D.C. Police Department Allegedly Has Policy of Delaying/Denying FOIA Requests That May Lead to Criticism
May 4, 2022 | Tags: free speech, REASON
From Phillips v. D.C., decided Monday by Judge James Boasberg (D.D.C.):
This suit alleges that the District of Columbia's Metropolitan Police Department plays favorites in how it responds to requests for information under the local Freedom of Information Act. Plaintiff Amy Phillips, a public defender, contends that the District unlawfully flags FOIA requests from people critical of MPD, which leads to response delays and denials and constitutes a violation of her First Amendment rights….
Taking the facts as laid out by Plaintiff to be true, which the Court must do at this stage, the genesis of the controversy lies in an Adverse Action Hearing held by MPD's Disciplinary Review Division in March 2019 to adjudicate alleged misconduct by a former officer. Phillips, who is a criminal-defense attorney in the District and an "outspoken critic of MPD," attended the March 2019 hearings and soon after submitted a FOIA request to MPD for tapes and transcripts of the proceedings [as she had done before on other occasions]…. The request was denied in full less than ninety minutes after it was submitted…. After an appeal to the Mayor's Office of Legal Counsel and a suit in D.C. Superior Court that was covered in the local news, MPD began producing documents responsive to Phillips's requests in September 2019, albeit with redactions Plaintiff believes are unwarranted.
In early 2020, Plaintiff began communicating with Vendette Parker, a recently retired MPD FOIA officer, who had worked on Phillips's request when she was still employed by the District. Parker alerted Plaintiff to the Department's unofficial "watchlist policy," which singled out for special treatment FOIA requests that "may lead to criticism" of MPD, in particular those "originating from news reporters or people known to be critical of the department" or for information that could "embarrass the department." Requests within these parameters were flagged for higher-up officials and were often "delayed, denied, or improperly altered." This included Phillips's March 2019 FOIA request, which was flagged both because the records themselves might embarrass MPD and because Phillips had been placed on the Department's "watchlist" based on the content of previous record requests….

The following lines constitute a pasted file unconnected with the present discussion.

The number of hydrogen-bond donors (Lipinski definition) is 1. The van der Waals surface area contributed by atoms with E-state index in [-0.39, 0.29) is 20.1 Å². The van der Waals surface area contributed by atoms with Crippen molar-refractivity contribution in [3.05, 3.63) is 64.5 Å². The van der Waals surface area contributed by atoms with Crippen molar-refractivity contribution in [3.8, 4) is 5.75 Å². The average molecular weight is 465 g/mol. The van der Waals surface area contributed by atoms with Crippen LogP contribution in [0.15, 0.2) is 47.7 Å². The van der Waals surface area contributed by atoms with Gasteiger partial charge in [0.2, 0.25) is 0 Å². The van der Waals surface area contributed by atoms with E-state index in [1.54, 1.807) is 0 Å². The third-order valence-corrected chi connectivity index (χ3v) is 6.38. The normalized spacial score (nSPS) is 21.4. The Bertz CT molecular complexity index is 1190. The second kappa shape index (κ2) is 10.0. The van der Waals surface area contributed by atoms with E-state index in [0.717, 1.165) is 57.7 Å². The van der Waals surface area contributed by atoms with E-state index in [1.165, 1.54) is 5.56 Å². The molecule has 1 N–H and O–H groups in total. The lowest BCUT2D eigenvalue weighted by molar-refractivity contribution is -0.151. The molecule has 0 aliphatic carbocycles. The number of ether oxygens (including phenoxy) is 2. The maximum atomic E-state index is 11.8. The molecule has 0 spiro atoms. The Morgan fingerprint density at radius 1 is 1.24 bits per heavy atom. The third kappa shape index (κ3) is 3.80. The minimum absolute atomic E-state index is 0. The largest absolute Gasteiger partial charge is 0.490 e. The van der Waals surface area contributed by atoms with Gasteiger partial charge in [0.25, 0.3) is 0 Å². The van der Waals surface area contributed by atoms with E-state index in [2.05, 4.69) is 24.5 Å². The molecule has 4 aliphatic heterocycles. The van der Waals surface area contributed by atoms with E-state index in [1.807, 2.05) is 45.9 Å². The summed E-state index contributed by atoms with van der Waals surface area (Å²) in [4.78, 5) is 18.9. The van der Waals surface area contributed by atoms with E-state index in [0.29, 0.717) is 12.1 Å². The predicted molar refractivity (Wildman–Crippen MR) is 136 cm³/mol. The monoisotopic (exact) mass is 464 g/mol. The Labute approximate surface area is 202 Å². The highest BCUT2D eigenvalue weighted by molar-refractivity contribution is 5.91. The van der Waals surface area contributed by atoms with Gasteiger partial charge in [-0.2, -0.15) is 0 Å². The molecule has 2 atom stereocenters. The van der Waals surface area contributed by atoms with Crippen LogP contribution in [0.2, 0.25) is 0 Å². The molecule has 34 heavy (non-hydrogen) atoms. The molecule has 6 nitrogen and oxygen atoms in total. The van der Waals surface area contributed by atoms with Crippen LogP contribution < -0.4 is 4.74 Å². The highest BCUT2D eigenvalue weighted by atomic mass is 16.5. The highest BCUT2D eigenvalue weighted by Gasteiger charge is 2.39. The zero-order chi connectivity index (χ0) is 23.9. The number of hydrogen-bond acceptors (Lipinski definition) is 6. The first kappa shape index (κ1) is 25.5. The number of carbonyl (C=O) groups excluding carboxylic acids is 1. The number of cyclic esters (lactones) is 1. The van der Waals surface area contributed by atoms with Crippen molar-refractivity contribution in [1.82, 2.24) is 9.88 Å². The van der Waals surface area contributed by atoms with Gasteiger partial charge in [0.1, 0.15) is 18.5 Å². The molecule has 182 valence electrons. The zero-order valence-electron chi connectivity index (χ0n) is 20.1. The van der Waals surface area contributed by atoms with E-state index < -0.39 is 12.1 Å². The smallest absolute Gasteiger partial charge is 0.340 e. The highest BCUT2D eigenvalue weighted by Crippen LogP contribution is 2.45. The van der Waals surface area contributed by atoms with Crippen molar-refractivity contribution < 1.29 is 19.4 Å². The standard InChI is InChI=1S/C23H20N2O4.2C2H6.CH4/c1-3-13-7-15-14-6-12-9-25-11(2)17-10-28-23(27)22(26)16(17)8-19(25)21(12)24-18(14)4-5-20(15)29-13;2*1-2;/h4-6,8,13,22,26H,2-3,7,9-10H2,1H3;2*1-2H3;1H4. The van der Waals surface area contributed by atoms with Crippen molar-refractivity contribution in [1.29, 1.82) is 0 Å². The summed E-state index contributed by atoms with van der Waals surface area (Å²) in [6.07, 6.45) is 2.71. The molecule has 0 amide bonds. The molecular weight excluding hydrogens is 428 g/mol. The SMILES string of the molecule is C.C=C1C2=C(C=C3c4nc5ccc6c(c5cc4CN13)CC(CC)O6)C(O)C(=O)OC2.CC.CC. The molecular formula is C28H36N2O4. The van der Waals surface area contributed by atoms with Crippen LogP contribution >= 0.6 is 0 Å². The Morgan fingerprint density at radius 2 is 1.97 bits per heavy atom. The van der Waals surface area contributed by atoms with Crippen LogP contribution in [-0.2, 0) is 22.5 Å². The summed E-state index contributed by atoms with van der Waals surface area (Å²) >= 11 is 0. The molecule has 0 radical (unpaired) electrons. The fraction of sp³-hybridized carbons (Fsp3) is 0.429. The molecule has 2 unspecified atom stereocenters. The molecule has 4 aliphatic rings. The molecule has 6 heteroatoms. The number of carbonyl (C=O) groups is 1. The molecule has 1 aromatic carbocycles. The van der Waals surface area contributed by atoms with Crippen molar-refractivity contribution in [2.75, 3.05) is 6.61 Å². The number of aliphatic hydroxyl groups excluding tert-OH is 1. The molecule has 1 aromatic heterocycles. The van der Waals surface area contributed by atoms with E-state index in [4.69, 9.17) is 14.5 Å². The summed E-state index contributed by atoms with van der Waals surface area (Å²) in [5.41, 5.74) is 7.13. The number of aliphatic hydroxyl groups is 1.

Phillips brought this lawsuit against the District, alleging that its policy of "delaying, burdening, or denying" a subset of D.C. FOIA requests constitutes a content- and viewpoint-based restriction of speech in violation of the First Amendment….
[T]he City … [argues that] the First Amendment provides no right to access the documents she seeks, and so the denial of access cannot infringe on rights that never existed. This case, in Defendant's view, is really a statutory one that belongs in Superior Court….